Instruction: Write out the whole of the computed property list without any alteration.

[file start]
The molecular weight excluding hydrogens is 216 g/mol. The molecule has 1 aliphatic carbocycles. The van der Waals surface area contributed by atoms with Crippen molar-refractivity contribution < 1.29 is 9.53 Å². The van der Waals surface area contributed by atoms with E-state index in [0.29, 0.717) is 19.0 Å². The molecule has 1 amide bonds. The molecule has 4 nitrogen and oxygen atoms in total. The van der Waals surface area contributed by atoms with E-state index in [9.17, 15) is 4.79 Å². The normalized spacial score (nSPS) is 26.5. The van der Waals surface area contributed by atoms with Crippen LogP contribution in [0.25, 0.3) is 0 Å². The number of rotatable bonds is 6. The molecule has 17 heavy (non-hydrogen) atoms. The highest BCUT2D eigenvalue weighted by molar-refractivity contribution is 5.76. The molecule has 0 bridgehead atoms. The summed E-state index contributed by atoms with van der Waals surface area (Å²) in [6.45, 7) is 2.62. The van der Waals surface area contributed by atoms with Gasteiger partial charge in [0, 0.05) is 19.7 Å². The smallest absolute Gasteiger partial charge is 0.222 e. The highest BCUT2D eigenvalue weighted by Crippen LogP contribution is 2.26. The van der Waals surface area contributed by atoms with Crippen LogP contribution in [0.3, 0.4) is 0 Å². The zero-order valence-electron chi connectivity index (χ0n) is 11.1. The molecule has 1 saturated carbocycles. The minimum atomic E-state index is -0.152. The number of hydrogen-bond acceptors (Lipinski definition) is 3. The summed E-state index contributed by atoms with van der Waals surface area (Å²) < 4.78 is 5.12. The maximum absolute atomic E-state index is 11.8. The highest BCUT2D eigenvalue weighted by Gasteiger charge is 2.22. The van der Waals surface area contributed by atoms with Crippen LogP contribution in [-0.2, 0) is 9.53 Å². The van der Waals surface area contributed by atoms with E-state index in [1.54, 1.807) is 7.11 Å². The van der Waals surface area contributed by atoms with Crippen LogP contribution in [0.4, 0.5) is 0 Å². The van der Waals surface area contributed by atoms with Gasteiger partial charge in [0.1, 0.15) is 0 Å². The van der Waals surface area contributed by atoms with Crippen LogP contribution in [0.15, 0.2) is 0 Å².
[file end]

The molecular weight excluding hydrogens is 216 g/mol. The molecule has 1 aliphatic carbocycles. The van der Waals surface area contributed by atoms with Crippen molar-refractivity contribution < 1.29 is 9.53 Å². The van der Waals surface area contributed by atoms with E-state index in [0.29, 0.717) is 19.0 Å². The molecule has 1 amide bonds. The molecule has 4 nitrogen and oxygen atoms in total. The van der Waals surface area contributed by atoms with E-state index in [9.17, 15) is 4.79 Å². The normalized spacial score (nSPS) is 26.5. The van der Waals surface area contributed by atoms with Crippen LogP contribution in [0.25, 0.3) is 0 Å². The number of rotatable bonds is 6. The molecule has 17 heavy (non-hydrogen) atoms. The highest BCUT2D eigenvalue weighted by molar-refractivity contribution is 5.76. The molecule has 0 bridgehead atoms. The summed E-state index contributed by atoms with van der Waals surface area (Å²) in [6.45, 7) is 2.62. The van der Waals surface area contributed by atoms with Gasteiger partial charge in [0, 0.05) is 19.7 Å². The smallest absolute Gasteiger partial charge is 0.222 e. The highest BCUT2D eigenvalue weighted by Crippen LogP contribution is 2.26. The van der Waals surface area contributed by atoms with Crippen LogP contribution in [0.3, 0.4) is 0 Å². The zero-order valence-electron chi connectivity index (χ0n) is 11.1. The molecule has 1 saturated carbocycles. The minimum atomic E-state index is -0.152. The number of hydrogen-bond acceptors (Lipinski definition) is 3. The summed E-state index contributed by atoms with van der Waals surface area (Å²) < 4.78 is 5.12. The maximum absolute atomic E-state index is 11.8. The highest BCUT2D eigenvalue weighted by Gasteiger charge is 2.22. The van der Waals surface area contributed by atoms with Crippen LogP contribution in [-0.2, 0) is 9.53 Å². The van der Waals surface area contributed by atoms with E-state index in [1.54, 1.807) is 7.11 Å². The van der Waals surface area contributed by atoms with Crippen LogP contribution in [0.4, 0.5) is 0 Å². The van der Waals surface area contributed by atoms with Gasteiger partial charge in [0.1, 0.15) is 0 Å². The van der Waals surface area contributed by atoms with Crippen LogP contribution in [0.15, 0.2) is 0 Å².